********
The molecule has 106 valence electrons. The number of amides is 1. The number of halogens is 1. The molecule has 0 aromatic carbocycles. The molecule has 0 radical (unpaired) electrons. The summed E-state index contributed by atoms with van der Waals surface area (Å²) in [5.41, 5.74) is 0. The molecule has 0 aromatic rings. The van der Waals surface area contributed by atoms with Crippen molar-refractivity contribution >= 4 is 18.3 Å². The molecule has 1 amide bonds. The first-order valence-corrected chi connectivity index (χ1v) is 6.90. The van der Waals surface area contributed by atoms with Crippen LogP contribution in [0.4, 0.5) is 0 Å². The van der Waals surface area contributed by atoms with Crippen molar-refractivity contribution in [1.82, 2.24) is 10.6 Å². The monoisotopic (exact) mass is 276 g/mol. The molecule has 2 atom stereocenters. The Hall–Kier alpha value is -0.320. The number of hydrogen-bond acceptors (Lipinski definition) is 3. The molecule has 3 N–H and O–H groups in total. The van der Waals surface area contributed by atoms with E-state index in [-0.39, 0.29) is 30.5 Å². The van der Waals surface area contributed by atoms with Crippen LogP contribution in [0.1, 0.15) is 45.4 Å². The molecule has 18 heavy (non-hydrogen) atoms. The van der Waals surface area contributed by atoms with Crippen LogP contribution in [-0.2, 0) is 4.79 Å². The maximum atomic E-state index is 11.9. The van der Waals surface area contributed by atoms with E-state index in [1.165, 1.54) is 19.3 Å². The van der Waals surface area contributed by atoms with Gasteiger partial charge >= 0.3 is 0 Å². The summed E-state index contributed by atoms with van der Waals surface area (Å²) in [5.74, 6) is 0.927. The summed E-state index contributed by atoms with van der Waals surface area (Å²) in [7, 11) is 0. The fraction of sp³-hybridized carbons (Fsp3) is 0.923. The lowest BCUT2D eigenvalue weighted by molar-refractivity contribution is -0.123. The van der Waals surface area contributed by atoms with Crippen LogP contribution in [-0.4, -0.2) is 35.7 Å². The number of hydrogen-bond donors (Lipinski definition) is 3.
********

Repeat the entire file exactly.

The molecule has 106 valence electrons. The number of amides is 1. The number of halogens is 1. The molecule has 0 aromatic carbocycles. The molecule has 0 radical (unpaired) electrons. The summed E-state index contributed by atoms with van der Waals surface area (Å²) in [5.41, 5.74) is 0. The molecule has 0 aromatic rings. The van der Waals surface area contributed by atoms with Crippen molar-refractivity contribution >= 4 is 18.3 Å². The molecule has 1 amide bonds. The first-order valence-corrected chi connectivity index (χ1v) is 6.90. The van der Waals surface area contributed by atoms with Crippen LogP contribution in [0.4, 0.5) is 0 Å². The van der Waals surface area contributed by atoms with Crippen molar-refractivity contribution in [1.82, 2.24) is 10.6 Å². The monoisotopic (exact) mass is 276 g/mol. The molecule has 2 atom stereocenters. The Hall–Kier alpha value is -0.320. The number of hydrogen-bond acceptors (Lipinski definition) is 3. The molecule has 3 N–H and O–H groups in total. The van der Waals surface area contributed by atoms with E-state index in [-0.39, 0.29) is 30.5 Å². The van der Waals surface area contributed by atoms with Crippen LogP contribution in [0.1, 0.15) is 45.4 Å². The molecule has 18 heavy (non-hydrogen) atoms. The van der Waals surface area contributed by atoms with Crippen LogP contribution in [-0.2, 0) is 4.79 Å². The maximum atomic E-state index is 11.9. The van der Waals surface area contributed by atoms with E-state index in [1.165, 1.54) is 19.3 Å². The van der Waals surface area contributed by atoms with Gasteiger partial charge >= 0.3 is 0 Å². The summed E-state index contributed by atoms with van der Waals surface area (Å²) in [5.74, 6) is 0.927. The summed E-state index contributed by atoms with van der Waals surface area (Å²) in [7, 11) is 0. The fraction of sp³-hybridized carbons (Fsp3) is 0.923. The lowest BCUT2D eigenvalue weighted by molar-refractivity contribution is -0.123. The van der Waals surface area contributed by atoms with Crippen LogP contribution in [-0.4, -0.2) is 35.7 Å². The number of hydrogen-bond donors (Lipinski definition) is 3.